They would allow for warehouses & distribution centers.
Frederick, Md (KM) Changes to Frederick County’s zoning laws covering mixed use properties was the topic of a public hearing Tuesday night. The bill before the County Council would allow warehouses and/or distribution centers in areas zoned mixed use.
The Jefferson Tech Park was planned for homes, retail stores and office space. That would allowed residents to live where they work and not have to travel down I-270. But the owners of the Tech Park say they’ve had a hard time finding occupants for their offices, according to Council President Bud Otis, whose sponsoring the bill. “You don’t have to look around very far to see that our county has a lot of empty office space. We’re not using as much space as we used to. A lot of people are working from home. And so the need for large office space is not as much as it use to be,” says Otis.
Brad Cline, a managing member of the Jefferson Park, agreed. “We have been trying a long time. We had users at one time; they were office users. I think the world knows that e-commerce is the way to go. These are clean jobs. These buildings will be accessed at high value, similar to office buildings as you can tell. It will create jobs in your county, and it will also generate our retail which we’ve been pushing so hard for,” he says.
But most of the citizens who testified were against this change in the mixed use zoning. Ray Barnes, the Chief Administrative Officer for the County Executive, expressed the County Executive’s opposition to the bill. He said homeowners in the Jefferson Tech Park community purchased their homes in anticipation of office buildings being constructed nearby. “Wholesaling and warehousing, based on the nature of the business, requires a different type of building, served largely by truck traffic, outside storage, and, in many cases, 24-hour operation,” says Barnes. He said developers who want to add warehouses and distribution centers to their properties, should go through the planning process once again.
Jefferson Tech Park resident Laura Cody, is also opposed. “Do any of you live next to a distribution center,” she asked. “Probably not. Me neither. Nobody wants to.”
The Council took no action on the bill, but it could go to a workshop in the future. During the hearing, there were questions whether this proposed ordinance violated state law regarding development rights and responsibilities agreements, and whether they would need to be renegotiated. Attorney Gus Bauman said that would not be necessary. “The MXD zone’s purpose and intent spells out the need for development flexibility as the market changes. Bill 1721 simply implements through legislation that flexibility with a common sense tweaking of language,” he said. “DRRA need not be amended.”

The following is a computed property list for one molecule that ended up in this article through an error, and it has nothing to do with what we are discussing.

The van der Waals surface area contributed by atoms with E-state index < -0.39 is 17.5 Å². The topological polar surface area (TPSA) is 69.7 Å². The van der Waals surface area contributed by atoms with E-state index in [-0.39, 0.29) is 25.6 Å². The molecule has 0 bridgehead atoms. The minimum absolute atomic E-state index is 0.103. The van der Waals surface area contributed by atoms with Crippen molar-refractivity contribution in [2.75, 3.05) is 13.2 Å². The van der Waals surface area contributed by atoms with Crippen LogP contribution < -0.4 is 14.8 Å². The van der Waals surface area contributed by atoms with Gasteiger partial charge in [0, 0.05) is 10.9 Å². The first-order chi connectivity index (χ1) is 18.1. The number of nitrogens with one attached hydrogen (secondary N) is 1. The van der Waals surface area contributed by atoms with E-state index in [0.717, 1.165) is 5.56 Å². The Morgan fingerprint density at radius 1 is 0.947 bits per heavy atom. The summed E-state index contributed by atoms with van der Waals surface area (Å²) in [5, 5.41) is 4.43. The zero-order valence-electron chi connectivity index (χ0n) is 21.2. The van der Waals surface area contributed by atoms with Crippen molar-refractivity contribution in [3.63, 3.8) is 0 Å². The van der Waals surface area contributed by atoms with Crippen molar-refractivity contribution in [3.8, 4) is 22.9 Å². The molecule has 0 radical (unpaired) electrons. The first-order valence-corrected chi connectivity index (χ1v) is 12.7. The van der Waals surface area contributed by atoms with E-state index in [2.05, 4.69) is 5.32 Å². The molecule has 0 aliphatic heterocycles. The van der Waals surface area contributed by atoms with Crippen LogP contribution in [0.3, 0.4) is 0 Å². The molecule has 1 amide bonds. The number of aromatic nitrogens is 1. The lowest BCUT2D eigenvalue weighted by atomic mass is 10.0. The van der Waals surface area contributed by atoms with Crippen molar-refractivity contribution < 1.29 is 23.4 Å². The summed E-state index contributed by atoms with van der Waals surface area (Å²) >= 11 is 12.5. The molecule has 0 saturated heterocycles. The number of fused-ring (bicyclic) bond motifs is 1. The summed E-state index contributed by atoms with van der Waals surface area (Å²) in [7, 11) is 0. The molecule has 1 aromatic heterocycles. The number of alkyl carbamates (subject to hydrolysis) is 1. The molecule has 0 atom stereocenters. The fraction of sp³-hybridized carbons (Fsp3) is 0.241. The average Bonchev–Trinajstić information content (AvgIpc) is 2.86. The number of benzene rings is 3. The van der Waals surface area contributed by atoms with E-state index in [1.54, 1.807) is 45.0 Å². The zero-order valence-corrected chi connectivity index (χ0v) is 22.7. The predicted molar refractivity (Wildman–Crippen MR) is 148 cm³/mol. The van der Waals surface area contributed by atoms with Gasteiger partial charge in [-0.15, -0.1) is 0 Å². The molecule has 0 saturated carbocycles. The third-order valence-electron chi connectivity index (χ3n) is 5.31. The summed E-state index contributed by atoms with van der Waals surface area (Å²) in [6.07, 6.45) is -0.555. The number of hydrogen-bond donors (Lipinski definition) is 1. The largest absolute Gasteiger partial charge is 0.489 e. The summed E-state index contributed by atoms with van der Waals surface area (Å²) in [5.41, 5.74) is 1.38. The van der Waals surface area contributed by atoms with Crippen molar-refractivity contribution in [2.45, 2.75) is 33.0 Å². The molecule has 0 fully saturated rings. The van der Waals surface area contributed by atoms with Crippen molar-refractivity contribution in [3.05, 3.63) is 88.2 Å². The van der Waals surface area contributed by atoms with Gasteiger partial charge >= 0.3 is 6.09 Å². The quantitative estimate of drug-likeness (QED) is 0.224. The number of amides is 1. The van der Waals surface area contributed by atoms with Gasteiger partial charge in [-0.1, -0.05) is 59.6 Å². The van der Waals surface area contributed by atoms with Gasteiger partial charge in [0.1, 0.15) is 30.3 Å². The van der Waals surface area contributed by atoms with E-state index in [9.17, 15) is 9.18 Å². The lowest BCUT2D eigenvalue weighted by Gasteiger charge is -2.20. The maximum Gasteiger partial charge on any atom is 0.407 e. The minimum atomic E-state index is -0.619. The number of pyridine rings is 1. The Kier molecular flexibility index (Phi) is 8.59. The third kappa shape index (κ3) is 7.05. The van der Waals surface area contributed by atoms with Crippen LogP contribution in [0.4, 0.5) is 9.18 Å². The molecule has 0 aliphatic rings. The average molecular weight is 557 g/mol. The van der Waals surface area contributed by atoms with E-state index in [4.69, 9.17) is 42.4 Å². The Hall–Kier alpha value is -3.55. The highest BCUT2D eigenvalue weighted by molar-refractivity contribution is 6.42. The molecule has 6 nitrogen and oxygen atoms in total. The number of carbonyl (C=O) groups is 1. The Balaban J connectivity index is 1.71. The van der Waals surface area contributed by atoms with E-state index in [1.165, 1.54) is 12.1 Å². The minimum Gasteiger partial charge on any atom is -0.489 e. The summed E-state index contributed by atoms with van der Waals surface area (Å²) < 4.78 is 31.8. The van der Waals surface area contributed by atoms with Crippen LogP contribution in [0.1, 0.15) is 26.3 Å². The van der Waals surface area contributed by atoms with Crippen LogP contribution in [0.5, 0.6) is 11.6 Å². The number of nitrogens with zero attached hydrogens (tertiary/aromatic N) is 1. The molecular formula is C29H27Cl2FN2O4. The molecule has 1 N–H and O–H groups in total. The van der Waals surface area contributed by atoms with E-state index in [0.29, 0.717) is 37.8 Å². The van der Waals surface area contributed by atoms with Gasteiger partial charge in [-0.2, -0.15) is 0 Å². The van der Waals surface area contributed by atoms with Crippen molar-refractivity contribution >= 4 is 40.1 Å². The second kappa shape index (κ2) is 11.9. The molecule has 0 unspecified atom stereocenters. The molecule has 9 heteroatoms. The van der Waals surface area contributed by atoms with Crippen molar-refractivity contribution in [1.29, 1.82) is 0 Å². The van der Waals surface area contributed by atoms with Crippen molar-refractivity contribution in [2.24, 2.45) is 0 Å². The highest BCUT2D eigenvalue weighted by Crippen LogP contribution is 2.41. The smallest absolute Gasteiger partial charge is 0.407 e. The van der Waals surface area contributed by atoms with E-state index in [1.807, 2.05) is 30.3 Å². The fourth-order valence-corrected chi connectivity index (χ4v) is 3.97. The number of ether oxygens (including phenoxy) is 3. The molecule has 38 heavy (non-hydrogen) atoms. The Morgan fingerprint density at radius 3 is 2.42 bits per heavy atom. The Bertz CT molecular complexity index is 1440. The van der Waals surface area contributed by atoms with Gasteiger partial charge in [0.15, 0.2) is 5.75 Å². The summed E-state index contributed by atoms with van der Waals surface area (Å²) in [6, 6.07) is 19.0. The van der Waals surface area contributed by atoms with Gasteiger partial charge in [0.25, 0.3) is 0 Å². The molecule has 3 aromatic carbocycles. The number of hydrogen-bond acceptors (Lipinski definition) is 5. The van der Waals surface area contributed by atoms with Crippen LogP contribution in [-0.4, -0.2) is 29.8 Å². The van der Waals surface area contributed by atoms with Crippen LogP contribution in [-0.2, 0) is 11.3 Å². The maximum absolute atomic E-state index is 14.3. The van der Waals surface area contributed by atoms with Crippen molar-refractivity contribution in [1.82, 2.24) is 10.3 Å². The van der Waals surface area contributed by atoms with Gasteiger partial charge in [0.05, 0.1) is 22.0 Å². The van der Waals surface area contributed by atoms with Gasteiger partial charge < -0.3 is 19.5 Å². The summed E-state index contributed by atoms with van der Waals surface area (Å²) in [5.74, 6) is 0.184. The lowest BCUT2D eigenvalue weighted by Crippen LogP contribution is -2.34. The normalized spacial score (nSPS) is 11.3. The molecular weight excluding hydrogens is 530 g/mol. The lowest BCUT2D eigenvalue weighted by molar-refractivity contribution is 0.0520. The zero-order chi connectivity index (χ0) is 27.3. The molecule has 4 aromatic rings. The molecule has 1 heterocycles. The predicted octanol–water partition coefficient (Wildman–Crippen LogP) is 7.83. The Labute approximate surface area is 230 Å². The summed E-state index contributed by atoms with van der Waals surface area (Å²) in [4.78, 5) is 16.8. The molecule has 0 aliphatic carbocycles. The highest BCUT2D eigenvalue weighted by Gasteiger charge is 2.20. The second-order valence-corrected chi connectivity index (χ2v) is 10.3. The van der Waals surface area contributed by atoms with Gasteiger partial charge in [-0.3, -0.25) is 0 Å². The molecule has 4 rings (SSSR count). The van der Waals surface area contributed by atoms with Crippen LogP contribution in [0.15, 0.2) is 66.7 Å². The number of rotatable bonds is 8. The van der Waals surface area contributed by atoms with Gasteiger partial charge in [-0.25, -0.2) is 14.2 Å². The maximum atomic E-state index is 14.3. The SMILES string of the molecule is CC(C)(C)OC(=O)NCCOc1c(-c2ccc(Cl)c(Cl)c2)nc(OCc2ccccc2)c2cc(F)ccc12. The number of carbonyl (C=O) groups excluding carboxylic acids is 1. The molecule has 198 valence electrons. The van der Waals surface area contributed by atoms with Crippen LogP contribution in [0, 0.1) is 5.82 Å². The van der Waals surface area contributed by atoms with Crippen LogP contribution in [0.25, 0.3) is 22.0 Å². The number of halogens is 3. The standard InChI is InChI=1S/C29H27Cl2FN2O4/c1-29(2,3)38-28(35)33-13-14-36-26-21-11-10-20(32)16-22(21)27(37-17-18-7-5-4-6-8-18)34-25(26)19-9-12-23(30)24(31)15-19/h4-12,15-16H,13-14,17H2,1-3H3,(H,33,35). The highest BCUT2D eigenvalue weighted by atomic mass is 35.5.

Kai Hagen represented the Smarter Growth Alliance when he delivered his testimony against the bill. “Specifically, we argue that the bill is ambiguous and poorly constructed; violates the rights of adjoining property owners; violates the terms of current development rights and responsibilities agreements, including MXD property,” he said.
In other action, the Council approved a petition from the State Highway Administration to close the intersection of the western end of Old Frederick Road at Route 15. That would make that part of Old Frederick Road into a cul-de-sac. “The reason they’d like to make these changes is to limit the number of crossing vehicles at the at-grade intersections,and that would improve safety,” says Dave Olney,Project Manager for the County’s Office of Transportation Engineering.; He says this is one of four intersections SHA wants to reconfigure to improve safety.
As part of their vote, Council members agreed to change the name of the western leg of Old Frederick Road to Hansonville Court.
Olney says SHA will redesign the median so that motorists heading south on Route 15 can’t turn left to get on Old Frederick Road, and those heading northbound can’t make a U-Turn. “The proposal is expected to have a very minor impact on the traveling public,” he says “The traffic volume on Old Frederick Road is extremely low. The last time we counted it I believe it was 13 vehicles per day.”
Seven bills were also introduced to the Council on Tuesday. Four came from Councilman Billy Shreve: One wold provide a property tax credit for elderly residents and military service retirees; Another would exempt public safety facilities run by volunteer fire and rescue companies, such as fire halls, from fees levied by the Department of Planning and Development and the Division of Utilities and Solid Waste Management; require Council members to complete an education course on planning and zoning issues 30 days after taking office; and require the County Zoning Administrator to provide the Council with a monthly zoning code violation notices and other specific information. One bill introduced by Councilman Tony Chmelik would allow wood waste recycling operations in general commercial zones with a special exception. And Council President Otis introduced legislation to increase the county’s general fund balance which currently stands at 5% of general fund expenditures.
The Council also approved mutual aid agreements between the Frederick County Sheriff’s Office, the Washington County Sheriff’s Office and the Hagerstown City Police.
By Kevin McManus